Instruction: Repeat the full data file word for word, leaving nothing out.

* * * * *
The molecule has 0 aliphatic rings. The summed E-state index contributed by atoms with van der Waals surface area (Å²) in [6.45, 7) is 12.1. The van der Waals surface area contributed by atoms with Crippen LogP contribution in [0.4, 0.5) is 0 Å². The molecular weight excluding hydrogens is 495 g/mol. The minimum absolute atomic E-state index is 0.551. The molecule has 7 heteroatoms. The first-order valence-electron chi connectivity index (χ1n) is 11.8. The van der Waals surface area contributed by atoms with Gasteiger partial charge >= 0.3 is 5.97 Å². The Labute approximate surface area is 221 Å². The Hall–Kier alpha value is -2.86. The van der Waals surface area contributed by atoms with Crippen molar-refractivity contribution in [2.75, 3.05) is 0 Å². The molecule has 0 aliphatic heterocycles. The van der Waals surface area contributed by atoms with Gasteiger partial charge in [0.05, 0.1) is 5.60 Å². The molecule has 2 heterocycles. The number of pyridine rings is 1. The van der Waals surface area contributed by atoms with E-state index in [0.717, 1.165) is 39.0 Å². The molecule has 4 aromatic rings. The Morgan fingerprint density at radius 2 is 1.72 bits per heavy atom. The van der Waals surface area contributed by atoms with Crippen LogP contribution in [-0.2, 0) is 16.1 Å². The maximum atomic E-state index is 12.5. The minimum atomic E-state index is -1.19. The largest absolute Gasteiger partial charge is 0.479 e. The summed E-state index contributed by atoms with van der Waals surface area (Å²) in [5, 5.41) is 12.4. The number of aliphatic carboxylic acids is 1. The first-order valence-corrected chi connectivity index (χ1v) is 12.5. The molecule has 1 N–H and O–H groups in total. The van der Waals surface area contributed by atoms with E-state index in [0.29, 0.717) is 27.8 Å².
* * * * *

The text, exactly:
The molecule has 0 aliphatic rings. The summed E-state index contributed by atoms with van der Waals surface area (Å²) in [6.45, 7) is 12.1. The van der Waals surface area contributed by atoms with Crippen LogP contribution in [0.4, 0.5) is 0 Å². The molecular weight excluding hydrogens is 495 g/mol. The minimum absolute atomic E-state index is 0.551. The molecule has 7 heteroatoms. The first-order valence-electron chi connectivity index (χ1n) is 11.8. The van der Waals surface area contributed by atoms with Gasteiger partial charge >= 0.3 is 5.97 Å². The Labute approximate surface area is 221 Å². The Hall–Kier alpha value is -2.86. The van der Waals surface area contributed by atoms with Crippen molar-refractivity contribution in [2.75, 3.05) is 0 Å². The molecule has 0 aliphatic heterocycles. The van der Waals surface area contributed by atoms with Gasteiger partial charge in [0.05, 0.1) is 5.60 Å². The molecule has 2 heterocycles. The number of pyridine rings is 1. The van der Waals surface area contributed by atoms with E-state index in [0.717, 1.165) is 39.0 Å². The molecule has 4 aromatic rings. The Morgan fingerprint density at radius 2 is 1.72 bits per heavy atom. The van der Waals surface area contributed by atoms with Crippen LogP contribution in [-0.2, 0) is 16.1 Å². The maximum atomic E-state index is 12.5. The minimum atomic E-state index is -1.19. The largest absolute Gasteiger partial charge is 0.479 e. The summed E-state index contributed by atoms with van der Waals surface area (Å²) in [5, 5.41) is 12.4. The number of aliphatic carboxylic acids is 1. The first-order valence-corrected chi connectivity index (χ1v) is 12.5. The molecule has 1 N–H and O–H groups in total. The van der Waals surface area contributed by atoms with E-state index in [0.29, 0.717) is 27.8 Å².